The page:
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Article
Employing community data to investigate social and structural dimensions of urban neighborhoods: An early childhood education example
Departmental Papers (SPP)
  • Christine P McWayne, New York University
  • Paul A McDermott, University of Pennsylvania
  • John Fantuzzo, University of Pennsylvania
  • Dennis P. Culhane, University of Pennsylvania
Document Type
Journal Article
Date of this Version
3-1-2007
Abstract
The present study sought to define neighborhood context by examining relationships among data from city-level administrative databases at the level of the census block group. The present neighborhood investigation included 1,801 block groups comprising a large, northeastern metropolitan area. Common factor analyses and multistage, hierarchical cluster analyses yielded two dimensions (i.e., Social Stress, Structural Danger) and two typologies (i.e., Racial Composition, Property Structure Composition) of neighborhood context. Simultaneous multiple regression analyses revealed small but statistically significant associations between neighborhood variables and academic outcomes for public school kindergarten children.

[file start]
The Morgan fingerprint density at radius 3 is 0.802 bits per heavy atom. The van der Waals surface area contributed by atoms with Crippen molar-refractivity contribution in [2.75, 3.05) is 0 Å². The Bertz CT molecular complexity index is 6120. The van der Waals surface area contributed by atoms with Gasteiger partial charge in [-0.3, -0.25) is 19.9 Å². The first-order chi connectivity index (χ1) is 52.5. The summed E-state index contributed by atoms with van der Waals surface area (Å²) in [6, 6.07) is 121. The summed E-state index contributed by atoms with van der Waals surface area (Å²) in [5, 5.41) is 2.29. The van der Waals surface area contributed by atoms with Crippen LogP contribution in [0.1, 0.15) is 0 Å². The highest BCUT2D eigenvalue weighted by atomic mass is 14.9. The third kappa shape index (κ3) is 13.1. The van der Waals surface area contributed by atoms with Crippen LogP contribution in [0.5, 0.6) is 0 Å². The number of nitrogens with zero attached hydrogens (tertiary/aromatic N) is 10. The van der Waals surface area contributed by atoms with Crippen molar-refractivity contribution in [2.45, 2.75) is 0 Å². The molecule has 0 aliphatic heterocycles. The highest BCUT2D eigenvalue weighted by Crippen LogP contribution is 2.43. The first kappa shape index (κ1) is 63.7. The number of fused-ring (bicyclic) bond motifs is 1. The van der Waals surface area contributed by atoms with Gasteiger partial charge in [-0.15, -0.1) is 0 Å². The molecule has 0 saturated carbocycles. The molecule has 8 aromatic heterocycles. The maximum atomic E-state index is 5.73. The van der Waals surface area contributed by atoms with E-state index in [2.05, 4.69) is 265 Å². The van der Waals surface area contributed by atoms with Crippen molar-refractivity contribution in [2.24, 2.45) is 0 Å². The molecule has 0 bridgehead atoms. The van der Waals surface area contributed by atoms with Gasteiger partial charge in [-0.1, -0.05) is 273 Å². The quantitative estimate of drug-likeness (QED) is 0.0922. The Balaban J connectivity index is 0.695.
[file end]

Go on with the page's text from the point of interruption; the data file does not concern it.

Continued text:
Comments
Pre-print version. Published in American Journal of Community Psychology, Volume 39, Issues 1-2, March 2007, pages 47-60. The original publication is available at www.springerlink.com
Publisher URL: http://dx.doi.org/10.1007/s10464-007-9098-z
Keywords
  • neighborhood context,
  • administrative data,
  • block group
Citation Information
Christine P McWayne, Paul A McDermott, John Fantuzzo and Dennis P. Culhane. "Employing community data to investigate social and structural dimensions of urban neighborhoods: An early childhood education example" (2007)
Available at: http://works.bepress.com/dennis_culhane/12/